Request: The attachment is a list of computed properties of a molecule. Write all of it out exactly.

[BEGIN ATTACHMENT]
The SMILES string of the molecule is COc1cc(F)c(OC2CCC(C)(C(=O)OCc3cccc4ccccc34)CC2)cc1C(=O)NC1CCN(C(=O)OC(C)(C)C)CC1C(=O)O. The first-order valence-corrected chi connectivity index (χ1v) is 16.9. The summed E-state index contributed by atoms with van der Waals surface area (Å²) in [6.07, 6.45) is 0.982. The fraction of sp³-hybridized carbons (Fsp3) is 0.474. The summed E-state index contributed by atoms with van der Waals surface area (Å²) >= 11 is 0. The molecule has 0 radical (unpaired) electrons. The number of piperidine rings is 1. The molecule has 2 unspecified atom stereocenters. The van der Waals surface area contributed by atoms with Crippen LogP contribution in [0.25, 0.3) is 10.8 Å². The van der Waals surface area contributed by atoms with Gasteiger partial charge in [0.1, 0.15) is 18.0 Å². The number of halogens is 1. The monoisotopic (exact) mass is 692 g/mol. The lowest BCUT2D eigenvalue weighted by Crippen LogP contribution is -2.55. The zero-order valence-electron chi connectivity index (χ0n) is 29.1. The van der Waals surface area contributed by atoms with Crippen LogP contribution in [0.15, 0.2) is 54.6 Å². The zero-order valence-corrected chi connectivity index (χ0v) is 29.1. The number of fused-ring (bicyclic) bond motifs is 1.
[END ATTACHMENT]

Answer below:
The SMILES string of the molecule is COc1cc(F)c(OC2CCC(C)(C(=O)OCc3cccc4ccccc34)CC2)cc1C(=O)NC1CCN(C(=O)OC(C)(C)C)CC1C(=O)O. The first-order valence-corrected chi connectivity index (χ1v) is 16.9. The summed E-state index contributed by atoms with van der Waals surface area (Å²) in [6.07, 6.45) is 0.982. The fraction of sp³-hybridized carbons (Fsp3) is 0.474. The summed E-state index contributed by atoms with van der Waals surface area (Å²) >= 11 is 0. The molecule has 0 radical (unpaired) electrons. The number of piperidine rings is 1. The molecule has 2 unspecified atom stereocenters. The van der Waals surface area contributed by atoms with Crippen LogP contribution in [0.25, 0.3) is 10.8 Å². The van der Waals surface area contributed by atoms with Gasteiger partial charge in [0.1, 0.15) is 18.0 Å². The number of halogens is 1. The monoisotopic (exact) mass is 692 g/mol. The lowest BCUT2D eigenvalue weighted by Crippen LogP contribution is -2.55. The zero-order valence-electron chi connectivity index (χ0n) is 29.1. The van der Waals surface area contributed by atoms with Crippen LogP contribution in [0.15, 0.2) is 54.6 Å². The zero-order valence-corrected chi connectivity index (χ0v) is 29.1. The number of fused-ring (bicyclic) bond motifs is 1.